What the “fiscal cliff” means for housing…

  3. [...] On January 2nd, the NAHB Chief Economist shared this excellent summary of H.R. 8 and what it means for business, homeowners and housing in general. You can read the post here. [...]

  4. [...] Congress and the President agreed to a fiscal deal at the beginning of the new year, which is fairly positive for housing and home builders. The new law permanently extends the income [...]

  5. Reblogged this on Burks Investment Group: Redeveloping Houston and commented:
    This is quite interesting.. Soon if your not investing you will be loosing greatly

  6. [...] solve the nation’s long-run deficit challenges.View this original post on the NAHB blog, Eye on Housing. Posted: Saturday, January 05, 2013 9:53 PM by Janet & Graham Ford Filed under: Tax credit, [...]

  7. [...] View this original post on the NAHB blog, Eye on Housing. [...]

  8. joeloomer says:

    The interest deduction is one of the biggest incentives for buyers – even if its not their top reason for buying. In place since 1913, I’m surprised it always ends up on the chopping block.

  9. [...] View this original post on the NAHB blog, Eye on Housing. [...]

  10. fiscal cliff says:

    [...] challenges. — RISMEDIA, Monday, January 07, 2013 View this original post on the NAHB blog, Eye on Housing.Copyright© 2013 RISMedia, The Leader in Real Estate Information Systems and Real Estate News. All [...]

  11. [...] Update: January 14, 2013 – Many of these items were extended by the legislation that prevented the “fiscal cliff” at the end of 2012.  Click here for details on extension of items like the PMI deduction. [...]

  12. [...] Spending on home improvements dipped 0.7% in November, adding to the 1.9% contraction (revised downward from a 1.8% gain) reported for October. Expressed as a 3-month average, nominal spending on remodeling activity has hovered around a 5-year high for the past few months. Going forward, as part of the fiscal cliff deal, the tax code section 25C retrofit tax credit was ex…. [...]

  13. [...] View this original post on the NAHB blog, Eye on Housing [...]

  14. [...] despite the temporary sunset of a commonly claimed energy-efficiency tax credit for existing homes (that credit was extended in the fiscal cliff deal retroactively). For 2013, NAHB forecasts additional 2.4% growth, with 1.7% for [...]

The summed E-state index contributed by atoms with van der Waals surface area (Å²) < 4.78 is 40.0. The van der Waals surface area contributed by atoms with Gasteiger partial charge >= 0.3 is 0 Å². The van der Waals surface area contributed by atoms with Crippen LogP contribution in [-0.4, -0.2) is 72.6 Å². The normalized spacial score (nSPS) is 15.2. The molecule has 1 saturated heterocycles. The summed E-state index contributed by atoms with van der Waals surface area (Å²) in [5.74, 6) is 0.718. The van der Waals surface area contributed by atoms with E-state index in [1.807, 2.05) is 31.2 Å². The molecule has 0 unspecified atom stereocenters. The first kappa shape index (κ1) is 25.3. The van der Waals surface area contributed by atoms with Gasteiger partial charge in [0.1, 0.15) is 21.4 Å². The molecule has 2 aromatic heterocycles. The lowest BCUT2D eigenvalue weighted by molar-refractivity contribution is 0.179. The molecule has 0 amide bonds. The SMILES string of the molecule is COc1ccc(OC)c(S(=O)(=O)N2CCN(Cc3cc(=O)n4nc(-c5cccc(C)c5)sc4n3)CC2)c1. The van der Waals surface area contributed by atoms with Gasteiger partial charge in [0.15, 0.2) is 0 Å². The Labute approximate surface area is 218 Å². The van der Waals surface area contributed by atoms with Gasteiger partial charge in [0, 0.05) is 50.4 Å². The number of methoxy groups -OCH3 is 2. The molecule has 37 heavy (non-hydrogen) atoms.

15. [...] lower interest rates, increasing numbers of refinancings, a lower homeownership rate, and the fiscal cliff deal all have worked to lower the budget size of the [...]

  16. [...] lower interest rates, increasing numbers of refinancings, a lower homeownership rate, and the fiscal cliff deal all have worked to lower the budget size of the [...]

  17. [...] developments have typically been associated with a decline in the personal savings rate. Due to the Fiscal Cliff, the data do not show this impact for the last quarter of [...]

  18. [...] developments have typically been associated with a decline in the personal savings rate. Due to the Fiscal Cliff, the data do not show this impact for the last quarter of [...]

  19. [...] developments have typically been associated with a decline in the personal savings rate. Due to the Fiscal Cliff, the data do not show this impact for the last quarter of [...]

  20. [...] the resolution of the Fiscal Cliff situation in January, the payroll tax cuts of previous years ended. While it is uncertain the degree to which this will [...]

  21. […] developments have typically been associated with a decline in the personal savings rate. Due to the Fiscal Cliff, this relationship has been disrupted for the last two […]

  22. […] developments have typically been associated with a decline in the personal savings rate. Due to the Fiscal Cliff, this relationship has been disrupted for the last two […]

  23. […] developments have typically been associated with a decline in the personal savings rate. Due to the Fiscal Cliff, this relationship has been disrupted for the last two […]

  24. […] today, with a 30% credit and $1,500 limit. Those rules have since been pared back during successive extension efforts. The current form of the credit expires at the end of […]

  25. […] With the government shutdown/debt ceiling conflict resolved, at least for the next few months, it is a good time to revisit the policy debate that preceded it – the fiscal cliff. […]